When Vancouver-based 360Networks Inc. faced insolvency and opted for bankruptcy protection in June 2001, CFO Vanessa Wittman quickly realized that not all workouts are created equal. The filing, for example, caused the company to shut down fledgling operations in Asia and triggered liquidations of its assets throughout Europe–most notably networks it had gained through swaps with other telecom providers. Only in the United States and Canada was the company able to work with the courts to restructure without being forced to liquidate.
Outside of those two countries, says Wittman, “the most developed sense of a bankruptcy procedure is in the United Kingdom.” But even there, bankruptcies aren’t conducted in the spirit of reorganization. “It’s in the spirit of freezing rather than eliminating your debts while you find other funding sources or sell your assets,” she adds. In the UK, the company’s assets were auctioned off piecemeal by a court-appointed administrator to pay off local creditors.
Most companies with overseas assets that file for bankruptcy face similar situations. The laws of the country in which they file do not apply in the countries where assets are located. And more often than not, the laws in those other countries lead to one outcome–liquidation. It is only in the United States, Canada, and some other common-law countries (where court precedent creates and interprets laws) that the concept of restructuring and court protection from creditors is stressed.
Even in economically developed nations like France and Germany, the rule is more akin to “one strike and you’re out.” These countries, which are ruled by civil law (laws handed down in a code that dates back to the Roman or Napoleonic empires), hold to the assumption that bankruptcy is management’s fault, and the first priority is to pay back local creditors by liquidating assets.
A country’s civil insolvency laws don’t make concessions for bankruptcy proceedings in other countries. “The civil law has always been territorial,” says Bruce Leonard, a cross-border insolvency attorney at Cassels Brock & Blackwell in Toronto and a delegate to the United Nations Commission on International Trade Law (Uncitral).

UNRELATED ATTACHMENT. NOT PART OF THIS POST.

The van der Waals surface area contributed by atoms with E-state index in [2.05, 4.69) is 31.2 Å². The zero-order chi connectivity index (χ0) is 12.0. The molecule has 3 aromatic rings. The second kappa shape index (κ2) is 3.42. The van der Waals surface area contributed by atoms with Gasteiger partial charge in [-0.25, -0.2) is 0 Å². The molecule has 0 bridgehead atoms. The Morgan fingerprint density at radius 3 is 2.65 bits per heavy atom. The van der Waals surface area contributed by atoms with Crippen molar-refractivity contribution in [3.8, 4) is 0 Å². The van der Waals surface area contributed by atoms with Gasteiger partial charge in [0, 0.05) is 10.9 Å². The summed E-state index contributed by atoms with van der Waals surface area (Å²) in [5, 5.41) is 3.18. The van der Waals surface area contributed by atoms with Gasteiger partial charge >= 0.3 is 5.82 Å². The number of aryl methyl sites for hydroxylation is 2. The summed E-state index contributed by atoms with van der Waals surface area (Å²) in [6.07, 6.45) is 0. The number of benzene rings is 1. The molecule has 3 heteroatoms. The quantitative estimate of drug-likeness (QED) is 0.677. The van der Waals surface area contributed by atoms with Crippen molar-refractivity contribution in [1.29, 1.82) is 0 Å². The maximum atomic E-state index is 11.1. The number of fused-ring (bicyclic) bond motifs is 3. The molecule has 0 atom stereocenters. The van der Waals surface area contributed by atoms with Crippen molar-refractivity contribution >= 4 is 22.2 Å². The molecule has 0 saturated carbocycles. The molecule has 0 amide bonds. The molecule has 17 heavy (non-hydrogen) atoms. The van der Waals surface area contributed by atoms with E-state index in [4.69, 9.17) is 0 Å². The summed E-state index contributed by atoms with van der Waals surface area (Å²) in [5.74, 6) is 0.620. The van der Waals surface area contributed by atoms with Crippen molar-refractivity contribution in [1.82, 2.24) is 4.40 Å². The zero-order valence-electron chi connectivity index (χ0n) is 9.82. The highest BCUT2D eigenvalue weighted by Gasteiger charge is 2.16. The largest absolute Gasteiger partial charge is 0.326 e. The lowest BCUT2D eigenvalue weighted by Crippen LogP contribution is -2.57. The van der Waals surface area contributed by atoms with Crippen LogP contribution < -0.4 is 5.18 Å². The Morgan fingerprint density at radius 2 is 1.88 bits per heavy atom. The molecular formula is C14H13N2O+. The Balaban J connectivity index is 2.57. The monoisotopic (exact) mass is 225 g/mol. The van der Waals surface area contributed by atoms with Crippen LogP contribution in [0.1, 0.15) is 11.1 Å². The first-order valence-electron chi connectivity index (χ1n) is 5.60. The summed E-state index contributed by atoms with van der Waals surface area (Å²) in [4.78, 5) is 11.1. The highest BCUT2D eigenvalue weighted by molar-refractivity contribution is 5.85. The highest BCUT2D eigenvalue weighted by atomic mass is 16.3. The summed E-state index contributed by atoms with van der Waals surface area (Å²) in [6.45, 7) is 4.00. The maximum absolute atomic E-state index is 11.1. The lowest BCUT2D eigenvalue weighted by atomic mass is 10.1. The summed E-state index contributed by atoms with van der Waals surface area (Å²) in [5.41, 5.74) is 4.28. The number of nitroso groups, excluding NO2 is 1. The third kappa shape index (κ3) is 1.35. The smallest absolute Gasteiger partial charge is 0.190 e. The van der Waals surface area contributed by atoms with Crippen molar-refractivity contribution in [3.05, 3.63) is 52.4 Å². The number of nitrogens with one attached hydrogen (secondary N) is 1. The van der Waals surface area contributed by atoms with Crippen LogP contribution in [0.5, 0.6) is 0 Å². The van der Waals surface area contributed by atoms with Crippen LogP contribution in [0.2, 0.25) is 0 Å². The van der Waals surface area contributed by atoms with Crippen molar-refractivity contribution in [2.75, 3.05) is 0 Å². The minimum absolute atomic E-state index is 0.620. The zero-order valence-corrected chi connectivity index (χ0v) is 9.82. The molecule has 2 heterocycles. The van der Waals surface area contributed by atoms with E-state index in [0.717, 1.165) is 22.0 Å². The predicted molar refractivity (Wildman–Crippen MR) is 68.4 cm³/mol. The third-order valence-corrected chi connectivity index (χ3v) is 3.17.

While these disparate rules were once the concern of only a few corporations, the increasingly global nature of business, coupled with the recent economic downturn, have fueled cross-border insolvencies. Although no specific data is available, bankruptcy experts say there has been a marked upswing in the number of cases in which a corporation files for multicountry bankruptcy protection. Big cases include Laidlaw, Global Crossing, and, of course, Enron. “About 10 years ago, you could hardly find a major bankruptcy case with an international aspect,” says Leonard. “Now it’s hard to find a case without one.”
Fortunately for these distressed corporations, a variety of government, legislative, and professional organizations have started to make progress toward bridging the gaps in how the world views bankruptcy. Organizations as diverse as Uncitral and Insol–a group composed of insolvency attorneys, creditors, and judges–have been working hard to create agreement on how these cases will proceed. Meanwhile, at the end of May, the European Union moved to simplify insolvency proceedings across member states. And ever so slowly, hopes are growing for the Holy Grail of bankruptcy laws–a uniform global code.